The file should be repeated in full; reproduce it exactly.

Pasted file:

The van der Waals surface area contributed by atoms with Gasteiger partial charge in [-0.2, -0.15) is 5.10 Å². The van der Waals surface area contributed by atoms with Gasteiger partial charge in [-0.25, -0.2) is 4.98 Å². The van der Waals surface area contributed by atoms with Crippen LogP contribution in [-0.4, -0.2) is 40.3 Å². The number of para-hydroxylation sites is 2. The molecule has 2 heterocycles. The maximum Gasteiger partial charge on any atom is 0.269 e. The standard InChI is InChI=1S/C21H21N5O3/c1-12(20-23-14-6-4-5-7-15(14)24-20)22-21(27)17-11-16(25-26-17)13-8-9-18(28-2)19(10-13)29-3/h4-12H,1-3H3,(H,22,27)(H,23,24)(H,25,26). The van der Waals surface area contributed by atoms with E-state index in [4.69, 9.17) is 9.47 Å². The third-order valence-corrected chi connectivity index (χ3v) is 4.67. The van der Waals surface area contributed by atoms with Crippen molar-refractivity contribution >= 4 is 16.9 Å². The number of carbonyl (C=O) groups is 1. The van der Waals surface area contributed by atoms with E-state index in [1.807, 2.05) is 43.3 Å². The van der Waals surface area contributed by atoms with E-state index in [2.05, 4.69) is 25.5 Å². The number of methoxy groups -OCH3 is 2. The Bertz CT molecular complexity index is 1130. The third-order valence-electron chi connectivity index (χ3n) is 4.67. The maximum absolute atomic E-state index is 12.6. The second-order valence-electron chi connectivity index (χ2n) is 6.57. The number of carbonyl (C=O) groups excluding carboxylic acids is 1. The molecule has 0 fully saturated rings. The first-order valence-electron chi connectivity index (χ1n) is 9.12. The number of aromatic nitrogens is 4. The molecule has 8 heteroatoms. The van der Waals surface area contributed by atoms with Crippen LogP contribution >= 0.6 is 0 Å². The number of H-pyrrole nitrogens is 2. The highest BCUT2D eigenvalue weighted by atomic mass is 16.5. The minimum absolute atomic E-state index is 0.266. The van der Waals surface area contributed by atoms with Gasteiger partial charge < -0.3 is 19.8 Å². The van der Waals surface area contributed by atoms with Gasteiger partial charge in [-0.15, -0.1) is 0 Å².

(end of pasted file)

The van der Waals surface area contributed by atoms with Gasteiger partial charge in [-0.2, -0.15) is 5.10 Å². The van der Waals surface area contributed by atoms with Gasteiger partial charge in [-0.25, -0.2) is 4.98 Å². The van der Waals surface area contributed by atoms with Crippen LogP contribution in [-0.4, -0.2) is 40.3 Å². The number of para-hydroxylation sites is 2. The molecule has 2 heterocycles. The maximum Gasteiger partial charge on any atom is 0.269 e. The standard InChI is InChI=1S/C21H21N5O3/c1-12(20-23-14-6-4-5-7-15(14)24-20)22-21(27)17-11-16(25-26-17)13-8-9-18(28-2)19(10-13)29-3/h4-12H,1-3H3,(H,22,27)(H,23,24)(H,25,26). The van der Waals surface area contributed by atoms with E-state index in [4.69, 9.17) is 9.47 Å². The third-order valence-corrected chi connectivity index (χ3v) is 4.67. The van der Waals surface area contributed by atoms with Crippen molar-refractivity contribution >= 4 is 16.9 Å². The number of carbonyl (C=O) groups is 1. The van der Waals surface area contributed by atoms with E-state index in [1.807, 2.05) is 43.3 Å². The van der Waals surface area contributed by atoms with E-state index in [2.05, 4.69) is 25.5 Å². The number of methoxy groups -OCH3 is 2. The Bertz CT molecular complexity index is 1130. The third-order valence-electron chi connectivity index (χ3n) is 4.67. The maximum absolute atomic E-state index is 12.6. The second-order valence-electron chi connectivity index (χ2n) is 6.57. The number of carbonyl (C=O) groups excluding carboxylic acids is 1. The molecule has 0 fully saturated rings. The first-order valence-electron chi connectivity index (χ1n) is 9.12. The number of aromatic nitrogens is 4. The molecule has 8 heteroatoms. The van der Waals surface area contributed by atoms with Crippen LogP contribution >= 0.6 is 0 Å². The number of H-pyrrole nitrogens is 2. The highest BCUT2D eigenvalue weighted by atomic mass is 16.5. The minimum absolute atomic E-state index is 0.266. The van der Waals surface area contributed by atoms with Gasteiger partial charge < -0.3 is 19.8 Å². The van der Waals surface area contributed by atoms with Gasteiger partial charge in [-0.15, -0.1) is 0 Å².